I was once on an El Al flight and I saw someone put on his hat to go to the bathroom. At first, I didn’t understand; later I figured it out. Apparently, this person holds that (a) a hat is required for Asher Yatzar and either (b) Asher Yatzar must be recited immediately, before walking to one’s seat, or (b’) Asher Yatzar must be recited standing, and on an airplane, it is easier to stand near the restroom than in the aisle near one’s seat.

  25. So if someone borrows my jacket and would only use it for tfilla, I can have some confidence he won’t take it into the bathroom? This is good to know.

    I am curious also about the question of a less frum person wearing a yalmuka to shul … whether he needs to take it off before going to the bathroom.

    And whether you are allowed to wash out your kiddush cup in the bathroom sink.

  26. And whether you are allowed to wash out your kiddush cup in the bathroom sink.

    I asked R. Hershel Schachter. He said that he thinks this only applies to tefillah but you can take other tashmishei mitzvah into the bathroom (like a lulav). He also wasn’t sure that a kiddush cup is tashmishei mitzvah. It might be tashmish of a tashmish.

  27. Gil

    re RHS
    Why is this application of tashmishei mitzvah only applicable to tiffilah?

  28. Of course not. Are you humor impaired? I stopped wearing a hat at all years ago, hats of any kind give me headaches (call me the ear muff king). I think my davening has vastly improved. I will not wear a t-shirt/jeans ever to shul, button down shirt with shoes for every tefillah. The problem today is the focus on the hat instead of the words in the siddur. And yes, there are plenty of halachos I probably do not know. Sometimes when I hear them I say-really? and just wonder what our sages Really did.

  29. Of course, you can bring a beged meyuchad l’tefillah into the bathroom, but it must be double covered (like the bentcher in your wallet). Oddly, Chassidim don’t do that with their gartel (which is usually wrapped and stuck in their pocket between tefillos.

    I pointed this out to a Chassid once and showed him the sources that beged meyuchad l’tefillah must be double-wrapped before entering the bathroom. He acknowledged that no Chassidim do that, and that it appears to be a legitimate problem.

  30. What about wearing a Talis Katan that is worn under one’s shirt into a bathroom?

  31. Steve:
    A tallis katan isn’t ‘meyuchad l’tefillah’ by definition, since it is worn more than just for the purposes/times of tefillah.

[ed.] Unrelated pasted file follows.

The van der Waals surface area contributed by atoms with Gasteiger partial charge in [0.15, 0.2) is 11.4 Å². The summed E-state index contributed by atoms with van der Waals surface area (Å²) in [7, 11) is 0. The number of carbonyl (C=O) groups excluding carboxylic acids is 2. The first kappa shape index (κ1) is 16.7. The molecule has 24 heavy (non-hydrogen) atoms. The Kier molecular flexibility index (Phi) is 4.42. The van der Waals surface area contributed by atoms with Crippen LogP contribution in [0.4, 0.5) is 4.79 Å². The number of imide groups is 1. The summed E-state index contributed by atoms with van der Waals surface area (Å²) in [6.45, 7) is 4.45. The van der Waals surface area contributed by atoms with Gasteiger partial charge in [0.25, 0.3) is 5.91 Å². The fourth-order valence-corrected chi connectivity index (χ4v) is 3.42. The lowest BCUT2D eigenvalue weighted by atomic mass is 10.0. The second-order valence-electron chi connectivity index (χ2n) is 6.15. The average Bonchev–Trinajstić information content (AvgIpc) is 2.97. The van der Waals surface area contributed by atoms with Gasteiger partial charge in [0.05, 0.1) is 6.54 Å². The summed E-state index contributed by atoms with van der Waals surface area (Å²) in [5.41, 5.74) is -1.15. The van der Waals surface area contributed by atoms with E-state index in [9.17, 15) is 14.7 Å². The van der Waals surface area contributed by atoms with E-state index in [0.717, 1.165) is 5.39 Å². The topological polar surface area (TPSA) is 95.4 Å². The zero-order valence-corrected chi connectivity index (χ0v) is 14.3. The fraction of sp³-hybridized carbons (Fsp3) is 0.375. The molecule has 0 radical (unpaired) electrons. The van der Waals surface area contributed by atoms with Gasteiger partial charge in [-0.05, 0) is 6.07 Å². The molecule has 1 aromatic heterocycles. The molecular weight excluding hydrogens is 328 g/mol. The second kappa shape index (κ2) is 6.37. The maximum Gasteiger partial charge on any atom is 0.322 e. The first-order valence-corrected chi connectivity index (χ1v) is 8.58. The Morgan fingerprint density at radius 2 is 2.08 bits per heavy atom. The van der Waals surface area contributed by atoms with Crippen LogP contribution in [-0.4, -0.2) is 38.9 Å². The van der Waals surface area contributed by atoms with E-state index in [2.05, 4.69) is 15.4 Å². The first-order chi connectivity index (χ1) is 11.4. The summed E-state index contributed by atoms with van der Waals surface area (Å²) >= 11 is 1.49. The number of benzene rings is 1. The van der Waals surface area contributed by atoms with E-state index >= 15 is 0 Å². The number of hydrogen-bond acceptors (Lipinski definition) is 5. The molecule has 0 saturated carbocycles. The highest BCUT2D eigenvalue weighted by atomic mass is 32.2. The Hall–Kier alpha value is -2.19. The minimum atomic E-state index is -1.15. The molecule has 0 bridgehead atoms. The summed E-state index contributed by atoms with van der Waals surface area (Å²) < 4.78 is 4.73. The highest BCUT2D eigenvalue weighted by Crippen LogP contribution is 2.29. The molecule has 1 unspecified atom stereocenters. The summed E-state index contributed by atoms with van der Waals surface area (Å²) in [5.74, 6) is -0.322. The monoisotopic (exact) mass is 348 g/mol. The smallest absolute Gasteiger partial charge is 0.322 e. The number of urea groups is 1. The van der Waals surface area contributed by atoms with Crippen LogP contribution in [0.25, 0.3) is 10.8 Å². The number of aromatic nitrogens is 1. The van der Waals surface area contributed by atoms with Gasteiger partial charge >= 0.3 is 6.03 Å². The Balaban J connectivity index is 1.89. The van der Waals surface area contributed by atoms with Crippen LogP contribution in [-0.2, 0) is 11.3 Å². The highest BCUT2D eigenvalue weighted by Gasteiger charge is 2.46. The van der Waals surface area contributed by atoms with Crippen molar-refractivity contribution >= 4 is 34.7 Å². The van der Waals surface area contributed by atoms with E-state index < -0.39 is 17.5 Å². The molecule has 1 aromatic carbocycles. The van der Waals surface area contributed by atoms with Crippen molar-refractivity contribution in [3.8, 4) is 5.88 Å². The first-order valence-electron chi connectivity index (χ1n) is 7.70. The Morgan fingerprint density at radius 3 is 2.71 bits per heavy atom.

32. See Mateh Ephraim, 610:12. He permits urinating with a kittle on, but not defecating. He also discusses the “special hat” worn with the kittle, which he says people are accustomed to keep on in the bathroom. (Most people probably don’t know what this refers to. Apparently, everyone used to wear a special, white, large-size head covering worn only when the kittle is worn, making it “meyuchad l’tfiloh”. Today, I am only aware of German Jews who maintain this old custom. People in Washington Heights will know what I am talking about.)

  33. An interesting sociological detail I’ve noticed is that chassidim always take off their streimel before entering a bathroom.

  34. Shachar Ha'amim

    Doron – OC 98 also only supports my view that the normative halacha governs what one should NOT dress like during tefilla. Even the last bit about having special pants can be viewed as saying one should NOT daven in soiled garments – and when it was common for most people’s garments to be soiled one would obtain a special set for tefilla.
    However, today most people regularly put on a clean, laundered clothes every day and thus there is no need to acquire special pants for tefilla.

    Again – the only type of clothing that could obtain the status of “tashmishei kedusha” seem to me to be the type connected with synagogue function – chazzan hats and robes, beadle hats, etc.

  35. Doron Beckerman


    I cited the sources from the Gaon to show that your reading is faulty. The ראוי שיהיו לו מלבושים נאים מיוחדים לתפילה means just that. The fact that not everyone can spend money on special clothes for davening does not negate the possibility and commendable nature of having such clothes, and Halachah – at least potentially – recognizing them as מלבושים מיוחדים לתפילה